Teachers continue job action with second strike
By Darren Lum
As colleagues walked back and forth in front of Haliburton Highlands Secondary School, carrying flags and picket signs during the second one-day strike in two weeks, their collective bargaining representative for OSSTF - Haliburton Jason Morissette spoke about negotiations between the provincial government and the teachers’ union.
“We’re here because we truly are fighting to protect, honestly, our students and the quality of education and the accessibility to it. Imagine being a special needs student and you’re forced to do online learning. It’s a devastating proposal and to cut your services for a lot of the most vulnerable kids in our community. What will happen to the system? Graduation rates? Test scores? All of these things,” he said.
Close to 40 HHSS teachers and teachers from the neighbouring Adult and Alternate Education Centre marched from 8 a.m. to 4 p.m. on Wednesday, Dec. 11. Organized into two groups, one in the morning and the other in the afternoon, the members of the Ontario Secondary School Teachers’ Federation marched the picket line. The group was also joined by CUPE members such as education assistants during their lunch hour.
Major points of contention include class sizes, e-learning, layoffs and compensation. There hasn’t been a contract since August.
Morissette said he wants the public to examine the facts, talk to teachers and learn about them and what they are standing up for, which is not just for themselves, but for the students and quality education.
With a retired HHSS teacher for a father, three children attending Haliburton public schools, and being a HHSS graduate himself, Morissette is a passionate proponent of the public education system.
“I call it one of the greatest equalizers in society. There’s a lot of people that come from different circumstances and because they get access to a quality public education system [they are afforded opportunities],” he said. “All these kids here are all in here together. Whatever your background is, wherever you come from ... It really builds for a strong, strengthened education opportunity and experience, but it also builds for a strong community. You get to know every walk of life. That’s why I love working every day.”
He said he’s never experienced this kind of strike action before.
“I’ve never done this. I’ve never been on strike while on the picket line. It hasn’t happened since 1997,” he said.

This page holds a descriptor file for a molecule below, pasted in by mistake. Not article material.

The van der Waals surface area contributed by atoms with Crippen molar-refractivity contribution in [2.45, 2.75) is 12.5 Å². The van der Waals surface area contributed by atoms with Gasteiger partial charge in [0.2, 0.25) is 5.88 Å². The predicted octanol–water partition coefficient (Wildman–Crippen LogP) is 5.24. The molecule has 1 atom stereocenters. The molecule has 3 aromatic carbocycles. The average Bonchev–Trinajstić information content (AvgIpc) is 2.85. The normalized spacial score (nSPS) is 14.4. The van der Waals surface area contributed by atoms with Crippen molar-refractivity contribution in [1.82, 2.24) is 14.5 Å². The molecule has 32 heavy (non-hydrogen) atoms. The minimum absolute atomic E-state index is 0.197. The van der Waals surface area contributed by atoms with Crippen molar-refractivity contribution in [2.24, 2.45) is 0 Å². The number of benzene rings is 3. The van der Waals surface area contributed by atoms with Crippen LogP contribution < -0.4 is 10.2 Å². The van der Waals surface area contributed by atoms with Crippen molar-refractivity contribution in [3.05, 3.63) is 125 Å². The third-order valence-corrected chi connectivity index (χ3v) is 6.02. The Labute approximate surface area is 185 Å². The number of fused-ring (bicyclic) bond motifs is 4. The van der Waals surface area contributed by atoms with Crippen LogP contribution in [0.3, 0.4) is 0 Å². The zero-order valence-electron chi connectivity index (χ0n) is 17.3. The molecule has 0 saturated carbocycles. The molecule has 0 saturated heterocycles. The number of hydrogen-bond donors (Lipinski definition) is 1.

As a teacher’s son, he learned about the time and effort a teacher puts in outside of school hours.
Morissette said he spent many hours travelling with students, riding school buses for field trips, academics or sports. He acknowledges he and other teachers benefit as much as the students from these experiences, but points out many extracurriculars are made possible because of the involvement and passion of teachers.
“I’m talking about all kinds of things that we do because it’s good for kids, it’s good for us and our spirit, but, again, if you demoralize the profession, if you demoralize and don’t value a public education system that’s very successful, and you’re saying, it isn’t. Then you’re saying you want to make extreme changes to a system that you think is broken. By all measure of the data, just look at the facts, it’s a very successful system. It’s been very successful for many, many decades. Many years,” he said.
Four teachers’ unions are filing a court challenge against the provincial government over Bill 124, the Protecting Sustainable Public Sector for Future Generations Act. Unions said this bill caps all public sector salary increases to one per cent annually for the next three years. They contend this violates their charter rights.
Morissette was angered by this government action.
“You can’t legislate. That’s not a good start. For anything, anybody. I don’t care, if it’s the teachers, or anybody. In society, a good relationship is built upon mutual respect. I don’t think legislating is showing any sign of respect towards our profession or the system, the students and their needs,” he said.
Responding to OSSTF job action, Minister of Education Stephen Lecce released a statement: “OSSTF union leadership have made clear that they will continue to take job action – which hurts students most – unless taxpayers accept their demand of $7 billion in enhancements to salaries, benefits, and other entitlements.
“If there were any question that this wasn’t about salary, those doubts were put to bed when the four teacher unions launched their challenge to legislation that deals with compensation increases for the public service.
“We have made a reasonable offer on compensation – a $750 million increase in compensation for the second highest paid educators in the country.
“We are calling on OSSTF to cease from continued job action, accept our offer of private mediation, stay at the table, and focus on improving learning in the classroom, not enhancing compensation for their members.”
Morissette said OSSTF will give five days notice before another walkout.
“I hope people understand,” he said.